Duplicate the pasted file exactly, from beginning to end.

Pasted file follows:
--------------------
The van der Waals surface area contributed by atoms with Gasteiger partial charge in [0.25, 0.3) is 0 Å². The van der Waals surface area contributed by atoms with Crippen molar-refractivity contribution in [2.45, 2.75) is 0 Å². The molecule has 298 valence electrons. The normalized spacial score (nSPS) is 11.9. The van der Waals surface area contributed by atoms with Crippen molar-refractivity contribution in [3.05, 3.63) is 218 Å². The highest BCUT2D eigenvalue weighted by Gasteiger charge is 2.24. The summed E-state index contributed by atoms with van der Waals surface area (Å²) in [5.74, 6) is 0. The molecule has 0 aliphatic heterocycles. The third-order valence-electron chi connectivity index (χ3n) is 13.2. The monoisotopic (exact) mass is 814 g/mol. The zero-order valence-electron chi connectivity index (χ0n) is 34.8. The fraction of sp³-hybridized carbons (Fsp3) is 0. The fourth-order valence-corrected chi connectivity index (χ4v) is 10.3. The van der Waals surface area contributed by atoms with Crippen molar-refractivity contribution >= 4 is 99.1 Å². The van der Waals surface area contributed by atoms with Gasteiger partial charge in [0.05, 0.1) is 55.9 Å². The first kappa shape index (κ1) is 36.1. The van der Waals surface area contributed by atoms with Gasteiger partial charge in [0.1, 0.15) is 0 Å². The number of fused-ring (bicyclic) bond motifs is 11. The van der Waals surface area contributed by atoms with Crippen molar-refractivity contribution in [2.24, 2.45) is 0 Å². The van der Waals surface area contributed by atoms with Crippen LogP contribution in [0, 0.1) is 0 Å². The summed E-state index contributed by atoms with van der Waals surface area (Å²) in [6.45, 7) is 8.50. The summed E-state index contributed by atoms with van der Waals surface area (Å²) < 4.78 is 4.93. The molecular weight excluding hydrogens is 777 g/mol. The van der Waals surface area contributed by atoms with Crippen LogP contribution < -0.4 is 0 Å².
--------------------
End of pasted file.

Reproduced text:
The van der Waals surface area contributed by atoms with Gasteiger partial charge in [0.25, 0.3) is 0 Å². The van der Waals surface area contributed by atoms with Crippen molar-refractivity contribution in [2.45, 2.75) is 0 Å². The molecule has 298 valence electrons. The normalized spacial score (nSPS) is 11.9. The van der Waals surface area contributed by atoms with Crippen molar-refractivity contribution in [3.05, 3.63) is 218 Å². The highest BCUT2D eigenvalue weighted by Gasteiger charge is 2.24. The summed E-state index contributed by atoms with van der Waals surface area (Å²) in [5.74, 6) is 0. The molecule has 0 aliphatic heterocycles. The third-order valence-electron chi connectivity index (χ3n) is 13.2. The monoisotopic (exact) mass is 814 g/mol. The zero-order valence-electron chi connectivity index (χ0n) is 34.8. The fraction of sp³-hybridized carbons (Fsp3) is 0. The fourth-order valence-corrected chi connectivity index (χ4v) is 10.3. The van der Waals surface area contributed by atoms with Crippen molar-refractivity contribution >= 4 is 99.1 Å². The van der Waals surface area contributed by atoms with Gasteiger partial charge in [0.05, 0.1) is 55.9 Å². The first kappa shape index (κ1) is 36.1. The van der Waals surface area contributed by atoms with Gasteiger partial charge in [0.1, 0.15) is 0 Å². The number of fused-ring (bicyclic) bond motifs is 11. The van der Waals surface area contributed by atoms with Crippen molar-refractivity contribution in [2.24, 2.45) is 0 Å². The van der Waals surface area contributed by atoms with Crippen LogP contribution in [0, 0.1) is 0 Å². The summed E-state index contributed by atoms with van der Waals surface area (Å²) in [6.45, 7) is 8.50. The summed E-state index contributed by atoms with van der Waals surface area (Å²) < 4.78 is 4.93. The molecular weight excluding hydrogens is 777 g/mol. The van der Waals surface area contributed by atoms with Crippen LogP contribution < -0.4 is 0 Å².